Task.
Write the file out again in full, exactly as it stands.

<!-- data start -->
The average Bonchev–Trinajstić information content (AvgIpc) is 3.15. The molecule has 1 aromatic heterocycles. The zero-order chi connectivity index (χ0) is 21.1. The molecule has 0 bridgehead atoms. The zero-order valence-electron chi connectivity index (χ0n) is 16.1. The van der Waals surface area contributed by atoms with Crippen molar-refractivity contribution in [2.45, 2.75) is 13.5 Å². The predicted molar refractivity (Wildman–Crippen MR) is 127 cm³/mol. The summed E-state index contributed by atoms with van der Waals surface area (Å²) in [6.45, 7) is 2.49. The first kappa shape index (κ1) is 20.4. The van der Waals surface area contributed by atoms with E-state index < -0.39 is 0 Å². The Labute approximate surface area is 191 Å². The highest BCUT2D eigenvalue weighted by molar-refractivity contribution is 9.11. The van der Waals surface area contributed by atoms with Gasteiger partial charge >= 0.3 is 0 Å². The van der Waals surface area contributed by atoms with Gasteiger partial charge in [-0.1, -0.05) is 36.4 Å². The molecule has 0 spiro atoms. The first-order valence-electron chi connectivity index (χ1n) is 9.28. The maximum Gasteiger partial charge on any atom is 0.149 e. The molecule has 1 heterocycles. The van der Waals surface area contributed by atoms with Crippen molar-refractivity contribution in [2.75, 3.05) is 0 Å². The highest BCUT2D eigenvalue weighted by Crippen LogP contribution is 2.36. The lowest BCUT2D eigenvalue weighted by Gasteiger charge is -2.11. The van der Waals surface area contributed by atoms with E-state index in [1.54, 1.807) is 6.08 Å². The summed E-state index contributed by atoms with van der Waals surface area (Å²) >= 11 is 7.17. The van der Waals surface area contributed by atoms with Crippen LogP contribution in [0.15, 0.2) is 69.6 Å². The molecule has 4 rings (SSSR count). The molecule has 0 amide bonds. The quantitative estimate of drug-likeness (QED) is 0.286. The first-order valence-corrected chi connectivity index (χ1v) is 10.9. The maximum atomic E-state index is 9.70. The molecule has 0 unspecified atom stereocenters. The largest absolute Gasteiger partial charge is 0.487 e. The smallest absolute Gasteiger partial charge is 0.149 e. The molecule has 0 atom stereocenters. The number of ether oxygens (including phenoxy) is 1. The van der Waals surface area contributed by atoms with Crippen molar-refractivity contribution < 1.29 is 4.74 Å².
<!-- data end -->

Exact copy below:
The average Bonchev–Trinajstić information content (AvgIpc) is 3.15. The molecule has 1 aromatic heterocycles. The zero-order chi connectivity index (χ0) is 21.1. The molecule has 0 bridgehead atoms. The zero-order valence-electron chi connectivity index (χ0n) is 16.1. The van der Waals surface area contributed by atoms with Crippen molar-refractivity contribution in [2.45, 2.75) is 13.5 Å². The predicted molar refractivity (Wildman–Crippen MR) is 127 cm³/mol. The summed E-state index contributed by atoms with van der Waals surface area (Å²) in [6.45, 7) is 2.49. The first kappa shape index (κ1) is 20.4. The van der Waals surface area contributed by atoms with E-state index < -0.39 is 0 Å². The Labute approximate surface area is 191 Å². The highest BCUT2D eigenvalue weighted by molar-refractivity contribution is 9.11. The van der Waals surface area contributed by atoms with Gasteiger partial charge >= 0.3 is 0 Å². The van der Waals surface area contributed by atoms with Gasteiger partial charge in [-0.1, -0.05) is 36.4 Å². The molecule has 0 spiro atoms. The first-order valence-electron chi connectivity index (χ1n) is 9.28. The maximum Gasteiger partial charge on any atom is 0.149 e. The molecule has 1 heterocycles. The van der Waals surface area contributed by atoms with Crippen molar-refractivity contribution in [2.75, 3.05) is 0 Å². The highest BCUT2D eigenvalue weighted by Crippen LogP contribution is 2.36. The lowest BCUT2D eigenvalue weighted by Gasteiger charge is -2.11. The van der Waals surface area contributed by atoms with E-state index in [1.54, 1.807) is 6.08 Å². The summed E-state index contributed by atoms with van der Waals surface area (Å²) >= 11 is 7.17. The van der Waals surface area contributed by atoms with Crippen LogP contribution in [0.15, 0.2) is 69.6 Å². The molecule has 4 rings (SSSR count). The molecule has 0 amide bonds. The quantitative estimate of drug-likeness (QED) is 0.286. The first-order valence-corrected chi connectivity index (χ1v) is 10.9. The maximum atomic E-state index is 9.70. The molecule has 0 unspecified atom stereocenters. The largest absolute Gasteiger partial charge is 0.487 e. The smallest absolute Gasteiger partial charge is 0.149 e. The molecule has 0 atom stereocenters. The number of ether oxygens (including phenoxy) is 1. The van der Waals surface area contributed by atoms with Crippen molar-refractivity contribution < 1.29 is 4.74 Å².